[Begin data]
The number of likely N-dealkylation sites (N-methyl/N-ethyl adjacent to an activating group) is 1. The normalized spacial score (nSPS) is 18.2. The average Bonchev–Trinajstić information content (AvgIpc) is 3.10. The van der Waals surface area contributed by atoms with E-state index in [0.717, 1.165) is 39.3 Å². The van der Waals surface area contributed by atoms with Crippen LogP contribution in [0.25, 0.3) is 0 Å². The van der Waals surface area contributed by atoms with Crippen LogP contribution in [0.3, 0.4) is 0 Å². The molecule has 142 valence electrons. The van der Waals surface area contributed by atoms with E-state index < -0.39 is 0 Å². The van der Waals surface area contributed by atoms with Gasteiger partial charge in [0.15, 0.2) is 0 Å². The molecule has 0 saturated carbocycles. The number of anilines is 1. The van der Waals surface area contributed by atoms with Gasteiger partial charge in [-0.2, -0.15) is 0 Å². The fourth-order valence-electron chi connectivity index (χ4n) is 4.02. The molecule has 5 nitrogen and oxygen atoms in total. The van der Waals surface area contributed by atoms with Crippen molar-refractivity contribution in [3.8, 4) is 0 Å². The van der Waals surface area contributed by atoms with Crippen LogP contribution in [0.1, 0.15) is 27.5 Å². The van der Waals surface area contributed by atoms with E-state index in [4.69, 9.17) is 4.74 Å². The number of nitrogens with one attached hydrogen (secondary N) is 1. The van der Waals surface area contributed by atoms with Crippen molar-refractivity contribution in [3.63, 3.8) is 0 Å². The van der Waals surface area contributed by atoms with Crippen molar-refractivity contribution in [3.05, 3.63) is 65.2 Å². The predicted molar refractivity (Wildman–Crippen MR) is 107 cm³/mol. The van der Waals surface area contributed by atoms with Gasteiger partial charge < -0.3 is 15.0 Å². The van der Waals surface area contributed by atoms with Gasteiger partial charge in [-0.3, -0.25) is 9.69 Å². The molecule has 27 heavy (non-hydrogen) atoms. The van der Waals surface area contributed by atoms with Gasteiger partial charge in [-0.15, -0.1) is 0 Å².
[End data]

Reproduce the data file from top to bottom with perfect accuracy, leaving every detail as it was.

The number of likely N-dealkylation sites (N-methyl/N-ethyl adjacent to an activating group) is 1. The normalized spacial score (nSPS) is 18.2. The average Bonchev–Trinajstić information content (AvgIpc) is 3.10. The van der Waals surface area contributed by atoms with E-state index in [0.717, 1.165) is 39.3 Å². The van der Waals surface area contributed by atoms with Crippen LogP contribution in [0.25, 0.3) is 0 Å². The van der Waals surface area contributed by atoms with Crippen LogP contribution in [0.3, 0.4) is 0 Å². The molecule has 142 valence electrons. The van der Waals surface area contributed by atoms with E-state index < -0.39 is 0 Å². The van der Waals surface area contributed by atoms with Gasteiger partial charge in [0.15, 0.2) is 0 Å². The molecule has 0 saturated carbocycles. The number of anilines is 1. The van der Waals surface area contributed by atoms with Gasteiger partial charge in [-0.2, -0.15) is 0 Å². The fourth-order valence-electron chi connectivity index (χ4n) is 4.02. The molecule has 5 nitrogen and oxygen atoms in total. The van der Waals surface area contributed by atoms with Crippen molar-refractivity contribution in [3.8, 4) is 0 Å². The van der Waals surface area contributed by atoms with Crippen LogP contribution in [0.1, 0.15) is 27.5 Å². The van der Waals surface area contributed by atoms with E-state index in [4.69, 9.17) is 4.74 Å². The number of nitrogens with one attached hydrogen (secondary N) is 1. The van der Waals surface area contributed by atoms with Crippen molar-refractivity contribution in [3.63, 3.8) is 0 Å². The van der Waals surface area contributed by atoms with Crippen molar-refractivity contribution in [3.05, 3.63) is 65.2 Å². The predicted molar refractivity (Wildman–Crippen MR) is 107 cm³/mol. The van der Waals surface area contributed by atoms with Gasteiger partial charge < -0.3 is 15.0 Å². The van der Waals surface area contributed by atoms with Gasteiger partial charge in [-0.3, -0.25) is 9.69 Å². The molecule has 27 heavy (non-hydrogen) atoms. The van der Waals surface area contributed by atoms with Gasteiger partial charge in [-0.15, -0.1) is 0 Å².